|The very high-tech eclipse-viewing beer box.
I wanted to add this post back in April when our solar panels were fired up but I also wanted to have some data from Hydro One to make it a bit more interesting.
But before I get to the whole story, were you able to enjoy the solar eclipse this week? Thanks to my cousin Jamie, we got to see the eclipse with her beer box pinhole camera. None of us have the super-human eyeballs the US Prez has so we witnessed the eclipse this way.
There were many ways people were watching the eclipse. Some were using colanders, binoculars held backwards projecting the image onto a surface, pie plates with pinholes, those fancy and very sensible eclipse glasses, and I'm sure there were many, many more creative methods people thought up to avoid burning out their eyeballs.
My personal favourite way to watch the eclipse was using the online version of our inverter's solar production report. I thought this was cool because I am a self-described energy geek. Thankfully, it was a perfectly sunny day so the resulting graph showed the eclipse quite perfectly. I enjoyed the whole excitement around trying to view the eclipse but I'm happy it'll be another 7 years before the next one. It seriously cut into our solar production. Jeez!
|The graph from the PV array of a perfectly sunny day in June.
|The graph from the PV array of a perfectly sunny day
with a partial solar eclipse.
Ok, enough about the eclipse. I just hope you all don't have sun spots blocking your vision while you're trying to read this.
As I mentioned earlier, our solar panels started producing electricity in April. We have 19 - 260 watt panels on the roof, equaling 4,940 watts...just shy of 5 kilowatts.
|Casa Tortuga's 5 kilowatt photo voltaic (PV) array.
|The panels sit silently up on the rooftop making many kilowatts for Casa Tortuga
|The inverter sits silently in the garage making sunshine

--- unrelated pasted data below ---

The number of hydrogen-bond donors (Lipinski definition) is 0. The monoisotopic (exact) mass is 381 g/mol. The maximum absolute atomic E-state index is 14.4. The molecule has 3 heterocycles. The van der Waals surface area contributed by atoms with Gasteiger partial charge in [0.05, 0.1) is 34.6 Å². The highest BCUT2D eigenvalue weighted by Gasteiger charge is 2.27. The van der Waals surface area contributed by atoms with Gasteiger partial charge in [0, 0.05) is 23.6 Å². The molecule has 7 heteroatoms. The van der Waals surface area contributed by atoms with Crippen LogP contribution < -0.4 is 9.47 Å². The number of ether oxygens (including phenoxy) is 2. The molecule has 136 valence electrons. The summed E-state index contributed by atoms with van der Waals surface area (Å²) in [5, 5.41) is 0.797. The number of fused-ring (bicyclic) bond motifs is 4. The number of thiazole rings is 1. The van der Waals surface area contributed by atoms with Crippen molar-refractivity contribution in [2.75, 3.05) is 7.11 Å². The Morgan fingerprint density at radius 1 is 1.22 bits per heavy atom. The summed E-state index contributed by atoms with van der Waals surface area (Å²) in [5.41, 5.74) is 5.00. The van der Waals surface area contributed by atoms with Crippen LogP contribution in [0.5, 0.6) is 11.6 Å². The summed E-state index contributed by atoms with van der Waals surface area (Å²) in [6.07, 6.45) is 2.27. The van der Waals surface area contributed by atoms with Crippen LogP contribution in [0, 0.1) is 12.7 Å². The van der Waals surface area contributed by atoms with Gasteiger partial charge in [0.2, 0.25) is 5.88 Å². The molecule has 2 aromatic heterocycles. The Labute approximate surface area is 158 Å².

Net metering is the coolest! And silent.
We get to make our own power when the sun is shining. First and foremost, the house uses the electricity our panels produce. We send any excess electricity the house can't use at peak production times back to the grid for a credit on our hydro bill, and then when it's dark we get to use the hydro grid to power the house. It works, silently, like a charm!
We've learned to use sunshine as our Hydro time-of-use. When the sun is shining we do laundry, run the dishwasher and the dehumidifier. When it's rainy or dark...laundry and dishes simply just have to pile up! Why pay a delivery charge for kWhs delivered to us from the grid when we can just use our own kWhs and therefore not get hit with the delivery charge? Yes, I warned you I was an energy geek.
Before our panels went live our average monthly bill was about $220. Hydro is the only utility we use to run this house, no propane, natural gas or oil, and no wood. We both work from home and therefore use electricity many more hours per day than folks who work away from home. And my shop, which was not built to passive house standards but better than conventional standards, is included in those monthly bills.
The Hydro bill is a joy to receive now. The average monthly bill is currently about $25. We have only received 3 bills so far that are completely on the net metering system, two of which we produced enough to be able to receive a generation credit. I know that it won't be that low through the winter but right now it is and we have built up some credit because we produce more electricity than we use so that will help to lower the first couple of winter bills at least.
Deciphering the first Hydro bill was a bit of a challenge. I finally did figure it out though. Basically, Hydro One reduces our bill by offsetting the exact number of kWhs we used with the same number from the kWhs we returned to them. This leaves only the basic monthly charge (which is calculated on the number of kWhs we take from the grid) plus HST. Any excess we have returned to the grid gets banked and credited at a time when we are actually taking more from the grid than sending back.
Here's what last months bill looks like.
|A history of Casa Tortuga's electricity use.
|What we took from the grid for the month.
|What we sent back to the grid and the calculation of our credit
and banked credits.
It sure beats the $220 monthly bill. We figure it should take about 10 years for the system to pay for itself. After that, the panels are warranted to continue working for at least another 10-15 years...for free. By then I really will be old and probably won't remember there's solar panels on the roof anyway!
Life is good when you make your own electricity.